This book a study on the work of the Eurogroup—monthly informal meetings between euro area finance ministers, the Commission and the European Central Bank. It demonstrates how this small, secretive circle of senior decision-makers shapes European economic governance through a routinised informal policy dialogue. Although the role of the Eurogroup has been contested since before the group's creation, its actual operation has never been subject to systematic evaluation. This book opens the doors of the meeting room and shows how an understanding of the interplay of formal provisions and informal processes is pivotal to the analysis of euro area governance. The book advances the conceptual understanding of informal negotiations among senior European and national decision-makers, and provides an in-depth analysis of historical episodes of policy coordination. As other areas of European decision-making rely increasingly on informal, voluntary policy coordination amongst member states, the Eurogroup model can be seen as a template for other policy areas.
Liberal reform and the creation of new conflict economies
Jenny H. Peterson
privatisation remains as a key strategy in installing a liberal peace, both
guiding and operational actors within the DSI initially took a very cautious
approach to privatising in Kosovo. However, such cautiousness was not a
function of a limited commitment to liberal ideology, but rather a fear of the
legal and personal ramifications for operational staff. Once legal concerns
were addressed, the commitment to free market ideologies and technologies of
economicgovernance was revived and implemented at rapid pace. The
renewed commitment to this cornerstone of neo
solely on the grounds that it is liberal.
It should be judged in terms of its effectiveness in meeting locally identified
needs and the degree to which it is seen as legitimate by the local population.
It is when programmes find legitimacy from above, from external internatioal
agendas, that reforms need to be questioned and local or alternative modes of
political and economicgovernance considered.
The ideological bias towards liberal ideals and institutions in post-conflict
and transformation programming is strong – policies which form the foundation of liberal peace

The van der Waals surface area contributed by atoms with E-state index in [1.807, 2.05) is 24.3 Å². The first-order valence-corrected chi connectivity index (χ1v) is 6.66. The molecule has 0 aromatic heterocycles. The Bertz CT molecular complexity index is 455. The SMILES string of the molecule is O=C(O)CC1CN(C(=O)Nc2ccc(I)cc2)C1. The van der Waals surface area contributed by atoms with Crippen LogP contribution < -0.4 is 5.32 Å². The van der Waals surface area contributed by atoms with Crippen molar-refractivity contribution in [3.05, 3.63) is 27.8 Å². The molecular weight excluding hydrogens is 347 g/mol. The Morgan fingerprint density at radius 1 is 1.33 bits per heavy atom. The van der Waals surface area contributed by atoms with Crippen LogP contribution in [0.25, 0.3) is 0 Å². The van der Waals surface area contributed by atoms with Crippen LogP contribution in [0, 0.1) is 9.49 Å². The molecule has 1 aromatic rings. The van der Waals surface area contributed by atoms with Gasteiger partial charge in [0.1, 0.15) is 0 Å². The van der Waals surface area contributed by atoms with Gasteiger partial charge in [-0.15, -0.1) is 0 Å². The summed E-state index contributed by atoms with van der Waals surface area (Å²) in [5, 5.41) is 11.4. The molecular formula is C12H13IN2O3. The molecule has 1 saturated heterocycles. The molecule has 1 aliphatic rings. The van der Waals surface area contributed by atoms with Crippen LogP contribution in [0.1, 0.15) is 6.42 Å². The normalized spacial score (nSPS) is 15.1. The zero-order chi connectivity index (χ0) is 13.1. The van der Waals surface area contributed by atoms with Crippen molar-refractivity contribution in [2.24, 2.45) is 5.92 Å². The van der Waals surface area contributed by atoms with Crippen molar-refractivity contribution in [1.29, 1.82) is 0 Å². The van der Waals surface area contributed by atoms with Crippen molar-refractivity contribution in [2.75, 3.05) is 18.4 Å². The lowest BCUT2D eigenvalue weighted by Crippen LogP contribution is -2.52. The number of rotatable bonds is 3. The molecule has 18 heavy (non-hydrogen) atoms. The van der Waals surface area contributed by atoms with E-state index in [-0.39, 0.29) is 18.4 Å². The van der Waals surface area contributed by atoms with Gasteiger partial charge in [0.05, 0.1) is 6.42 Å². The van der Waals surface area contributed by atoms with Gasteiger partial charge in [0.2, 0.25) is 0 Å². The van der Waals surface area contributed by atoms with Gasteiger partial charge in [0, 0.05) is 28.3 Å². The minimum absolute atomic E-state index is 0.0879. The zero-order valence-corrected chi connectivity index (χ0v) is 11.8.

The informal Eurogroup, comprising the finance ministers of the euro
area, plays a central role in the economicgovernance set-up of Economic
and Monetary Union (EMU). This might seem surprising given that the
group is deprived of any formal decision-making competences and keeps
a low official profile. The group is the smallest coordination forum known
in Brussels. Only the ministers themselves attend the meetings and they
find no administrative infrastructure at their disposal. In fact, the
Why does EMU require informal
So, one might ask what is then the function of the Eurogroup? Obviously
the function of the Eurogroup is, while this system [of economicgovernance
in EMU] on paper looks clear enough and does not necessitate anything like
the Eurogroup, nevertheless it is quite clear that there is scope for some kind
of, I do not know if coordination is a good word, I think dialogue is a better
word, in order to avoid misunderstandings, in order to have people more or
less to see the things in the
Oh yes, in the absence of the Eurogroup the evolution of EMU would probably have been a lot more disruptive. It is really a question of governance.
We can say that the Eurogroup is the core of EU economicgovernance.
(Anonymous interview, participant C)
The Eurogroup generates informal resources which guide policy-makers
in the absence of formal provisions or form the basis of formal resources